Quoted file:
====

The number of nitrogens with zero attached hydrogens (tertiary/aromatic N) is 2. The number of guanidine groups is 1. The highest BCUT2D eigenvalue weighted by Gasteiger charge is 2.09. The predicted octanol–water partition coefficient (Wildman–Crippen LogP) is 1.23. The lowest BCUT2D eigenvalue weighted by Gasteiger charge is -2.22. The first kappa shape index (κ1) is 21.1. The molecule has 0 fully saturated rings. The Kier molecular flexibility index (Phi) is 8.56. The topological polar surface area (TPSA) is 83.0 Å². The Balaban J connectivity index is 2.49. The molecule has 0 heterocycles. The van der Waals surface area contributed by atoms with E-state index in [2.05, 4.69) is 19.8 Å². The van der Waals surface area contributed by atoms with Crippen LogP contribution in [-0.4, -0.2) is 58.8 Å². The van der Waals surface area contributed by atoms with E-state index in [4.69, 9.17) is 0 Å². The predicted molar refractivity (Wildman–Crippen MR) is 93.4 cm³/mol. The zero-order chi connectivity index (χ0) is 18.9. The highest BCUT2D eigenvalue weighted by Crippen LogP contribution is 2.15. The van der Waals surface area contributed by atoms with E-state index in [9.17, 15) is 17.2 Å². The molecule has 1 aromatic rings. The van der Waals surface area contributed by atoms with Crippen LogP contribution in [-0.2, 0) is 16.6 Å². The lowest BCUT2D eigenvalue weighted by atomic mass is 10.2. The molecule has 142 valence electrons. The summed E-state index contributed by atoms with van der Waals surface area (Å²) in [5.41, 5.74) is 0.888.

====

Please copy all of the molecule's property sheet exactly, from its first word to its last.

The number of nitrogens with zero attached hydrogens (tertiary/aromatic N) is 2. The number of guanidine groups is 1. The highest BCUT2D eigenvalue weighted by Gasteiger charge is 2.09. The predicted octanol–water partition coefficient (Wildman–Crippen LogP) is 1.23. The lowest BCUT2D eigenvalue weighted by Gasteiger charge is -2.22. The first kappa shape index (κ1) is 21.1. The molecule has 0 fully saturated rings. The Kier molecular flexibility index (Phi) is 8.56. The topological polar surface area (TPSA) is 83.0 Å². The Balaban J connectivity index is 2.49. The molecule has 0 heterocycles. The van der Waals surface area contributed by atoms with E-state index in [2.05, 4.69) is 19.8 Å². The van der Waals surface area contributed by atoms with Crippen LogP contribution in [-0.4, -0.2) is 58.8 Å². The van der Waals surface area contributed by atoms with E-state index in [4.69, 9.17) is 0 Å². The predicted molar refractivity (Wildman–Crippen MR) is 93.4 cm³/mol. The zero-order chi connectivity index (χ0) is 18.9. The highest BCUT2D eigenvalue weighted by Crippen LogP contribution is 2.15. The van der Waals surface area contributed by atoms with E-state index in [9.17, 15) is 17.2 Å². The molecule has 1 aromatic rings. The van der Waals surface area contributed by atoms with Crippen LogP contribution in [-0.2, 0) is 16.6 Å². The lowest BCUT2D eigenvalue weighted by atomic mass is 10.2. The molecule has 142 valence electrons. The summed E-state index contributed by atoms with van der Waals surface area (Å²) in [5.41, 5.74) is 0.888.